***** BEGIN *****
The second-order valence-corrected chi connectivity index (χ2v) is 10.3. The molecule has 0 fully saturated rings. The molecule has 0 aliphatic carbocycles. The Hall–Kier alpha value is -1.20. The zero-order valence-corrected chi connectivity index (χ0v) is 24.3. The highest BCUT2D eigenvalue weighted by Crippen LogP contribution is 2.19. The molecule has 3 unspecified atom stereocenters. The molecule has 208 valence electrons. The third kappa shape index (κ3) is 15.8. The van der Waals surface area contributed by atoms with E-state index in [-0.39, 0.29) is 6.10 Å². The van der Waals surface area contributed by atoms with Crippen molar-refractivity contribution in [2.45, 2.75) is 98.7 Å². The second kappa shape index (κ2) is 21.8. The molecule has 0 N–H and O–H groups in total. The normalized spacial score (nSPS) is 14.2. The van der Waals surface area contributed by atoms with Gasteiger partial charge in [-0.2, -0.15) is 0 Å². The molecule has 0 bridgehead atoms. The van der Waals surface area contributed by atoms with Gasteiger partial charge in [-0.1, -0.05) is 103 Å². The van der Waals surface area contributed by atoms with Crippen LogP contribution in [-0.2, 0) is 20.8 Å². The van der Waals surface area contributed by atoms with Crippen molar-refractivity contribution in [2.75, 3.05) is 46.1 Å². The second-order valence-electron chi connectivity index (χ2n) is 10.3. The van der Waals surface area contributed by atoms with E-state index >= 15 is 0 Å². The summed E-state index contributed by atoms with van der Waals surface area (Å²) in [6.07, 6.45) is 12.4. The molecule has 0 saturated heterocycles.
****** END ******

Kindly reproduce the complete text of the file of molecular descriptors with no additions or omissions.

The second-order valence-corrected chi connectivity index (χ2v) is 10.3. The molecule has 0 fully saturated rings. The molecule has 0 aliphatic carbocycles. The Hall–Kier alpha value is -1.20. The zero-order valence-corrected chi connectivity index (χ0v) is 24.3. The highest BCUT2D eigenvalue weighted by Crippen LogP contribution is 2.19. The molecule has 3 unspecified atom stereocenters. The molecule has 208 valence electrons. The third kappa shape index (κ3) is 15.8. The van der Waals surface area contributed by atoms with E-state index in [-0.39, 0.29) is 6.10 Å². The van der Waals surface area contributed by atoms with Crippen molar-refractivity contribution in [2.45, 2.75) is 98.7 Å². The second kappa shape index (κ2) is 21.8. The molecule has 0 N–H and O–H groups in total. The normalized spacial score (nSPS) is 14.2. The van der Waals surface area contributed by atoms with Gasteiger partial charge in [-0.2, -0.15) is 0 Å². The molecule has 0 bridgehead atoms. The van der Waals surface area contributed by atoms with Gasteiger partial charge in [-0.1, -0.05) is 103 Å². The van der Waals surface area contributed by atoms with Crippen LogP contribution in [-0.2, 0) is 20.8 Å². The van der Waals surface area contributed by atoms with Crippen molar-refractivity contribution in [2.75, 3.05) is 46.1 Å². The second-order valence-electron chi connectivity index (χ2n) is 10.3. The van der Waals surface area contributed by atoms with E-state index >= 15 is 0 Å². The summed E-state index contributed by atoms with van der Waals surface area (Å²) in [6.07, 6.45) is 12.4. The molecule has 0 saturated heterocycles.